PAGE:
Ryan: Is that a part of your role, taking it to the stakeholders in this form where they can easily digest it?
Tim: It is, I don’t think, I mean any kind of capital project which sustainability initiatives tend to be is for kind of passing past the board, so the board of governors will have a look at it and ensure that we’re spending the money where we should be and yes, being able to kind of present a business case which kind of not only proves we’re getting value for money but also reducing our carbon, then you know it’s a no-brainer for them just to tick off and say yeah that ticks so many of our goals, why wouldn’t we? So the data makes the job a little bit easier in that sense.
Ryan: Yeah, totally. Oh, brilliant.
Charlie Green (Host): So just taking a quick overview of your career so far, you’ve experienced working with new buildings such as Apex City Bath Hotel and listed buildings, which I believe both of the roles within schools have been for you. What were the differences between working on these two very different sites in terms of managing the estates and FM? And are there any specific challenges of working with listed buildings?
Tim: And yes, definitely challenges working with both. I think the difference is, it’s interesting because one thing I found, and someone mentioned to me when I started working previously at the Royal High School was the idea of buildings and their pathology and their history. So listed buildings come, you know, with years of history stories, anecdotes and all the rest of it, which gives you some a better understanding of how they’re likely to react to any given problem. So in a sense, as much as they can be a real challenge, they can be a little bit more predictable. You might, you know wake up one morning, think, oh, wind’s blowing from the east and it’s raining. That means, you know, this building is going to suffer or whatever, which makes things a little bit more predictable, a little bit easier to react to. Whereas the new building, you have no idea what’s going to go wrong. And yes, the kind of hotel opening, it was a purpose-built hotel and it was all singing and dancing in the sense we had the BMS systems, everything you could want, all the modern plant equipment. But that definitely didn’t mean it didn’t go wrong. Things did. And I think in hospitality, one of the kind of the most fun things about it, in a sense, is that dynamic environment where really, it’s all about smoke and mirrors and making sure that the boat stays afloat, if you like, and the show goes on at the front, while everything else at the back is kept ticking over.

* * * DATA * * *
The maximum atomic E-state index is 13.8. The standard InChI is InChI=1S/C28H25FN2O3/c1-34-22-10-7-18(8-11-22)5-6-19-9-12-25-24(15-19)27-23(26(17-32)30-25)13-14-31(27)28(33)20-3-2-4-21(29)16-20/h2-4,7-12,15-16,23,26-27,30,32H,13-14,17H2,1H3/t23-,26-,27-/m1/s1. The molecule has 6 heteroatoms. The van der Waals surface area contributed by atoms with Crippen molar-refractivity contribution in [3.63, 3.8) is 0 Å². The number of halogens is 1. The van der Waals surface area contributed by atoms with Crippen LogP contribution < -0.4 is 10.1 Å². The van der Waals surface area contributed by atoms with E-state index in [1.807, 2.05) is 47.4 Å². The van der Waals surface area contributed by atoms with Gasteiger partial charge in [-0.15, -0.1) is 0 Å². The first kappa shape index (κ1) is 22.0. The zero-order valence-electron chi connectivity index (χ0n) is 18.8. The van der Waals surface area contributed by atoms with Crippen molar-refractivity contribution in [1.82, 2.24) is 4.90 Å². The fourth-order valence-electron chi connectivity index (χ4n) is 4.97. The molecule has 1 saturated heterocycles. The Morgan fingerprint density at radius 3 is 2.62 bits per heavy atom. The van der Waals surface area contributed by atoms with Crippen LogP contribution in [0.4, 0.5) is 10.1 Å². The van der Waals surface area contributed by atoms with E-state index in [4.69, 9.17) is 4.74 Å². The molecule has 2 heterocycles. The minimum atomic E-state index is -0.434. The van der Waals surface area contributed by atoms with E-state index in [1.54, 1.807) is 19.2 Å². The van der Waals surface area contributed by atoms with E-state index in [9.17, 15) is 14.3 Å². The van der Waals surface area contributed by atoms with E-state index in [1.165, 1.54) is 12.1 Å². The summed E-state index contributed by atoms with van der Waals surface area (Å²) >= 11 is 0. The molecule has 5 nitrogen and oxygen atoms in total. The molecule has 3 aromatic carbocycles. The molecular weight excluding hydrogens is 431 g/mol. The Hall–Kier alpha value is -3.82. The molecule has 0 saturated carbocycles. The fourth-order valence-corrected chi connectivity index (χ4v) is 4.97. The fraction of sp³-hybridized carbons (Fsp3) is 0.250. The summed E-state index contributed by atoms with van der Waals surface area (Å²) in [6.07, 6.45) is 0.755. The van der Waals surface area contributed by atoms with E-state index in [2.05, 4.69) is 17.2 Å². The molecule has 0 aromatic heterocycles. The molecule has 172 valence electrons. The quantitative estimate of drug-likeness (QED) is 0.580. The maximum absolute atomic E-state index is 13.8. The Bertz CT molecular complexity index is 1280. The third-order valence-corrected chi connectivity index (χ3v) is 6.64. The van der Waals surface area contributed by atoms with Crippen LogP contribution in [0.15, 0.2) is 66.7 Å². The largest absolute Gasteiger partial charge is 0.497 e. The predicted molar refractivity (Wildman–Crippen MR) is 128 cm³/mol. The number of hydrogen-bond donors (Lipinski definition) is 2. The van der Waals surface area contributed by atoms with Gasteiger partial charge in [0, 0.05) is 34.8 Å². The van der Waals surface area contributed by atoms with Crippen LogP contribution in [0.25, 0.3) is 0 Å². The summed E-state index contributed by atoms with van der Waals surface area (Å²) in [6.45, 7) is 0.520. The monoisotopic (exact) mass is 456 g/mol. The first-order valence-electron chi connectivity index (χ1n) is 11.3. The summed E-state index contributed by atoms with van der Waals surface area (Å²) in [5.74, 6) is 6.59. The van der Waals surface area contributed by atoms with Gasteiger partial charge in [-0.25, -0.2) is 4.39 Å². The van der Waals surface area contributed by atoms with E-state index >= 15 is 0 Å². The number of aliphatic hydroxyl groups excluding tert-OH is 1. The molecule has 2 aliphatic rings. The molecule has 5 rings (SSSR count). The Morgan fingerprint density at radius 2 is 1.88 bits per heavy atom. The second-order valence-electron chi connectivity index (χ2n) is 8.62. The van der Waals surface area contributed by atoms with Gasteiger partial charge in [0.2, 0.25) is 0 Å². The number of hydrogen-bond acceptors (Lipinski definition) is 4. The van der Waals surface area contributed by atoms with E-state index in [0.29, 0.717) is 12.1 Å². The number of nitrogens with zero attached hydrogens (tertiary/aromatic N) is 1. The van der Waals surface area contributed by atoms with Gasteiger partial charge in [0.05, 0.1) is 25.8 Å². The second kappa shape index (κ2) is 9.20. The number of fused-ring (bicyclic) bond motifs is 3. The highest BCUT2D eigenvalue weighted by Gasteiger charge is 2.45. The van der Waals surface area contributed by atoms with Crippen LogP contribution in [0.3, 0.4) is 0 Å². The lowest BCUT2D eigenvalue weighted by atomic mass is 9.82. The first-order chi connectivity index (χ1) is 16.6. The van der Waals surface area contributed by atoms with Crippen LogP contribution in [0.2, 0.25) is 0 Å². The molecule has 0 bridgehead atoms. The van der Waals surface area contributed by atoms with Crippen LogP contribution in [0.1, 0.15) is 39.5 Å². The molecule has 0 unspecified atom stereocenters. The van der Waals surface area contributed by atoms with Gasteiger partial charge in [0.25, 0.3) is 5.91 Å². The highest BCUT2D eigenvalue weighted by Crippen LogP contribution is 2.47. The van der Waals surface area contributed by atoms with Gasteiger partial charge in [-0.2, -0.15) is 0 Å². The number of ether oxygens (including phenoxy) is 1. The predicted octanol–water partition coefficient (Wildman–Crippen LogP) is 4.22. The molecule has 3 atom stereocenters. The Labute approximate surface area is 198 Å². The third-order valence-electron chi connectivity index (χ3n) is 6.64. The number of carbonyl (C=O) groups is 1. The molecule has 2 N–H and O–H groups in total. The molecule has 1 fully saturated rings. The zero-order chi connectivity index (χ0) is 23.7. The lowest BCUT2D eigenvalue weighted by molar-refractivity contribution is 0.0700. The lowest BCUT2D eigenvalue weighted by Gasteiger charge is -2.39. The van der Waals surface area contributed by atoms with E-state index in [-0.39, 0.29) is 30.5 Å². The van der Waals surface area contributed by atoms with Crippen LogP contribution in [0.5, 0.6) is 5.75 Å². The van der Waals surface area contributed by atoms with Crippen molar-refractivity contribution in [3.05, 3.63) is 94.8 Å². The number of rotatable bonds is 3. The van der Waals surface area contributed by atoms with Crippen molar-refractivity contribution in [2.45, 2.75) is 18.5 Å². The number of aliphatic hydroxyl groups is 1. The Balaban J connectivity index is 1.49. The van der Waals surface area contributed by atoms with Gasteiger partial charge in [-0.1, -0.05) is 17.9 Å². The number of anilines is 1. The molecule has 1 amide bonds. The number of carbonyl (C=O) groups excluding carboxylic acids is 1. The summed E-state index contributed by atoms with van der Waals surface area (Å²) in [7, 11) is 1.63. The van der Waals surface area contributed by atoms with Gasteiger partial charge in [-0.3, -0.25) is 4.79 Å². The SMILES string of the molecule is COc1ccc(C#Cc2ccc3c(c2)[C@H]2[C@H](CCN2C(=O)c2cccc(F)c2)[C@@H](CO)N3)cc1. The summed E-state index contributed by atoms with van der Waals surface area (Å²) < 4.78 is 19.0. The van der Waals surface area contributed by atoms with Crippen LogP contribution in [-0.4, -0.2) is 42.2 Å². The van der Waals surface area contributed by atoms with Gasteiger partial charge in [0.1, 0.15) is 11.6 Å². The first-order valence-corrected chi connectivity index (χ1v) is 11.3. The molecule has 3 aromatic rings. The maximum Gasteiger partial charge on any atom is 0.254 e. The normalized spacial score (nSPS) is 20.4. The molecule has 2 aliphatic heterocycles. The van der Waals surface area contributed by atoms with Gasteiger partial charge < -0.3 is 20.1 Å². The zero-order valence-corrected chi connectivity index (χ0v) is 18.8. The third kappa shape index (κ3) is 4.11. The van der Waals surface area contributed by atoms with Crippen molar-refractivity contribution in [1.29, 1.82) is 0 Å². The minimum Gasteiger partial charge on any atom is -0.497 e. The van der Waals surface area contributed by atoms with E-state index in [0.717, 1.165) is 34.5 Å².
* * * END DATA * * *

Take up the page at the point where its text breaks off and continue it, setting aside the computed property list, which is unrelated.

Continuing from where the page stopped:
So, so the challenges are different in the sense that with the new building, you need to trust in the people you’ve got around you, the people that were involved in the project. They’re usually very accessible and you can get them back in and building those relationships is key. Having them at the end of the phone when something goes down and they can talk you through how to get it up and running or having a relationship whereby they’ll come in and help you out is even better. But conversely, the listed buildings, you’ve got that history there. So, you may not have the person who built it on the end of the phone being able to talk you through how to fix the problem, but you have probably got people within your team if you listen to them that can tell you that this happened 10 years ago and this is the way we solved the issue, it can be a little bit more predictable and I think that’s key.
As I said listed buildings it is all about the pathology, understanding from kind of the people on the grind, the team on the grind, what the issues were, how they solved them, always listen to the team is the key there and gather as much of that information as you can and store it away somewhere.